Water is life, and it is for this critical reason that all attempts are made by governments, individuals and organisations worldwide to ensure the provision of potable water wherever there is human habitation.
That the government has provided water for the people of Wa and its environs by constructing the Jambusi water treatment plant in the Wa West District in the Upper West Region is, therefore, commendable.
Potable water is needed not only for drinking but also virtually every household and economic activity, such as cooking and washing.
Girls and boys especially are able to seamlessly attend school and perform all chores, respectively, without having to trek several miles in search of water (often polluted) for the house.
The health of a people with access to potable water is assured and economic activities are not hampered, as people do not fall ill, for which reason they can contribute their quota to economic development.
In fact, water is a basic need from the cradle to the grave — when one is born, he or she is washed with water, and before one is buried, there is the last bath.
This importance of water notwithstanding, we find the fact that the expanded Jambusi water treatment plant, with a total capacity of 15,000 cubic metres (3.3 million gallons) daily, is only producing 4,000 cubic metres (896,000 gallons) a day very unfortunate.
Per the Daily Graphic story of March 12, 2022, the figure, which constitutes a production rate of 27 per cent, had been attributed to a limited distribution network system to deliver the potable water from the main transmission lines to the end users.
While we are happy that 238 kilometres of the distribution network had been completed since the plant’s inauguration in 2017, as relayed by the Regional Chief Manager of the Ghana Water Company Limited (GWCL), Serena Kwakye-Mintah, we hold the view that the network is not enough, as many people for whom the project was embarked on still do not have access.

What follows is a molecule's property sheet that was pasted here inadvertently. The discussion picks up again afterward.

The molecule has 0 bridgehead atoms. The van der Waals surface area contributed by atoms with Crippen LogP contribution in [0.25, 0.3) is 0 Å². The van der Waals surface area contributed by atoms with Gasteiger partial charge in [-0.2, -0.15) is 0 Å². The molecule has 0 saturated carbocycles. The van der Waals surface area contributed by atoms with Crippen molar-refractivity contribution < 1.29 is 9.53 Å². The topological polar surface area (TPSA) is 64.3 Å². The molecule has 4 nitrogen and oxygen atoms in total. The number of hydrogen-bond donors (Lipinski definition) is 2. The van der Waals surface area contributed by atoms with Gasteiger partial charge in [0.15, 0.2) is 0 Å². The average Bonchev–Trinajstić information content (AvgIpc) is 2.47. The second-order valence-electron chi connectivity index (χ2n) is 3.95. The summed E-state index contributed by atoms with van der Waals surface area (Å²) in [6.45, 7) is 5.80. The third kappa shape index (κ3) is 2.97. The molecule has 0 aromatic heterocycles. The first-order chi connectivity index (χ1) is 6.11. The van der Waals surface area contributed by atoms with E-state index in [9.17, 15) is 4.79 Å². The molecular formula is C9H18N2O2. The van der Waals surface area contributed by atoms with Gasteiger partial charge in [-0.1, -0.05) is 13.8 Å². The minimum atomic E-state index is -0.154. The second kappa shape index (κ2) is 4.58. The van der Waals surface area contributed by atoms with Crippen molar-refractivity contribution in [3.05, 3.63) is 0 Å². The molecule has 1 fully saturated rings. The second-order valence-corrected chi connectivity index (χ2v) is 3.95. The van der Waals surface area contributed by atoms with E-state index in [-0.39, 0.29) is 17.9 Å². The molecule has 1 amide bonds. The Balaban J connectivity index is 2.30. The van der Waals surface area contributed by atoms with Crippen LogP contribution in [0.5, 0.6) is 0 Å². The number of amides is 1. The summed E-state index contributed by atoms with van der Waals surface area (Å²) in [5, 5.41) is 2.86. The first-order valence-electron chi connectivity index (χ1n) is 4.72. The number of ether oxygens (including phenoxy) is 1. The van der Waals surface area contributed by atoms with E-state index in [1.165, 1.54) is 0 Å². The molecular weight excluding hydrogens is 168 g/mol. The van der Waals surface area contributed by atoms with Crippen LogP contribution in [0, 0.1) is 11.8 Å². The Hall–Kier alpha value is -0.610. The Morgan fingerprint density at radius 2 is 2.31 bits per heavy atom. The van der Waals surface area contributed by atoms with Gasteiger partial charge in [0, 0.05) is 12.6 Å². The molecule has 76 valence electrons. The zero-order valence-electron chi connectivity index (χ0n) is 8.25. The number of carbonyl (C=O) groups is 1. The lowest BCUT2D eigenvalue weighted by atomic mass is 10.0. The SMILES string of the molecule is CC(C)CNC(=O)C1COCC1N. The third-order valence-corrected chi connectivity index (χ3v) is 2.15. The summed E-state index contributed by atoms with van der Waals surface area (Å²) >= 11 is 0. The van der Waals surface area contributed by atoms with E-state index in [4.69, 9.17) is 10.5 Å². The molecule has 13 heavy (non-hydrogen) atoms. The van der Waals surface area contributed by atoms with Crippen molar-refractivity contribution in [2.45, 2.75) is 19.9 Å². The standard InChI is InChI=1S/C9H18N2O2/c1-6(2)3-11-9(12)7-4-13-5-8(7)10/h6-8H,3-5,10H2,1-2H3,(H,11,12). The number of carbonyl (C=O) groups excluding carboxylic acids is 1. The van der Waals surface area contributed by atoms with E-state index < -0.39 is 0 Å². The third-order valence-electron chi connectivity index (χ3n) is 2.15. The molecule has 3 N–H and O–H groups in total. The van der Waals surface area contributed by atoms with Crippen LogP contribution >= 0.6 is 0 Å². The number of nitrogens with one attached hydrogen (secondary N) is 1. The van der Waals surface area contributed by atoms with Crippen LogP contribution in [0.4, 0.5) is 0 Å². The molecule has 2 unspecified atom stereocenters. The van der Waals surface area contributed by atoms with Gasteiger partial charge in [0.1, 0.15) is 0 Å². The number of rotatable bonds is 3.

Although there are plans by the GWCL to expand the distribution network in the Wa municipality and its environs by about 70 kilometres, so that the water gets closer to more communities, we ask: what happens then to the people who cannot still be reached?
We believe that the customer base, which currently stands at 8,015 in the area, can further be increased when expansion work begins next month if only the GWCL can come up with more innovative ways of reaching the people in the catchment area of the plant till the extension of pipelines is completed.
For instance, the fact that individuals want to access the services of the GWCL for consumption but are complaining of the high cost of extension because the transmission lines are far away from them gives a window of opportunity.
There can be a partnership between the GWCL and individuals with the means to extend the service to their areas, where they will be made to pay half of the cost, so that the GWCL takes the other half in a win-win collaboration.
Furthermore, there are many non-governmental organisations that are into the provision of and access to water working in the northern part of the country which can be brought on board in a public-private partnership arrangement, instead of they going solo and sinking boreholes where there is the need.
In very stretchy circumstances, tanker services should be provided for people willing to pay a token for potable water from the plant, which decision can be arrived at after stakeholder engagements.
In extreme situations, municipal and district assemblies can be brought on board to assist people get potable water at regular intervals if their economic conditions cannot enable them to pay the token for the treated water
The fact that the non-payment of bills by residents is a major challenge speaks volumes, but we urge residents to pay up their bills, so that they will be provided with potable water.
Furthermore, we caution indigenes against the vandalisation of water transmission lines by way of the setting of bushfires during the dry season and urge the MDAs to bring to book those found to have started bushfires.